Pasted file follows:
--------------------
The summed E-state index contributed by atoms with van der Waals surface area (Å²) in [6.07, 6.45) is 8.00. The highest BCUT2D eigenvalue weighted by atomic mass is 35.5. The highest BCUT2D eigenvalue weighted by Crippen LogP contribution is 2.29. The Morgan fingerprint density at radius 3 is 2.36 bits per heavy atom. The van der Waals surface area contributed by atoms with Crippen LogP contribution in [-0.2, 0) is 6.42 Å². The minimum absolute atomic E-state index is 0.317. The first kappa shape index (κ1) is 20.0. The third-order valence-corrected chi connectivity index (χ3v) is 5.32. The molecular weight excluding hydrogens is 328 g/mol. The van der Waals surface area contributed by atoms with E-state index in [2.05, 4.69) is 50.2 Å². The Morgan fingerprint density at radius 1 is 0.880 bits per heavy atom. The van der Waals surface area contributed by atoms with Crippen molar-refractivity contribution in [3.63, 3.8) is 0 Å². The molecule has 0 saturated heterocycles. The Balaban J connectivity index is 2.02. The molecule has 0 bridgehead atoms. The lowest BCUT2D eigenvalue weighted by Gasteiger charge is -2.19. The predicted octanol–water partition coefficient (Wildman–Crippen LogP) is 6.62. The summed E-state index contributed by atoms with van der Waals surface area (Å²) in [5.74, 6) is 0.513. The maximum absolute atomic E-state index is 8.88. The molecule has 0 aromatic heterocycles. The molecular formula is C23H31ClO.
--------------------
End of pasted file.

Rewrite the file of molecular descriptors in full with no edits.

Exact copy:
The summed E-state index contributed by atoms with van der Waals surface area (Å²) in [6.07, 6.45) is 8.00. The highest BCUT2D eigenvalue weighted by atomic mass is 35.5. The highest BCUT2D eigenvalue weighted by Crippen LogP contribution is 2.29. The Morgan fingerprint density at radius 3 is 2.36 bits per heavy atom. The van der Waals surface area contributed by atoms with Crippen LogP contribution in [-0.2, 0) is 6.42 Å². The minimum absolute atomic E-state index is 0.317. The first kappa shape index (κ1) is 20.0. The third-order valence-corrected chi connectivity index (χ3v) is 5.32. The molecular weight excluding hydrogens is 328 g/mol. The van der Waals surface area contributed by atoms with E-state index in [2.05, 4.69) is 50.2 Å². The Morgan fingerprint density at radius 1 is 0.880 bits per heavy atom. The van der Waals surface area contributed by atoms with Crippen molar-refractivity contribution in [3.63, 3.8) is 0 Å². The molecule has 0 saturated heterocycles. The Balaban J connectivity index is 2.02. The molecule has 0 bridgehead atoms. The lowest BCUT2D eigenvalue weighted by Gasteiger charge is -2.19. The predicted octanol–water partition coefficient (Wildman–Crippen LogP) is 6.62. The summed E-state index contributed by atoms with van der Waals surface area (Å²) in [5.74, 6) is 0.513. The maximum absolute atomic E-state index is 8.88. The molecule has 0 aromatic heterocycles. The molecular formula is C23H31ClO.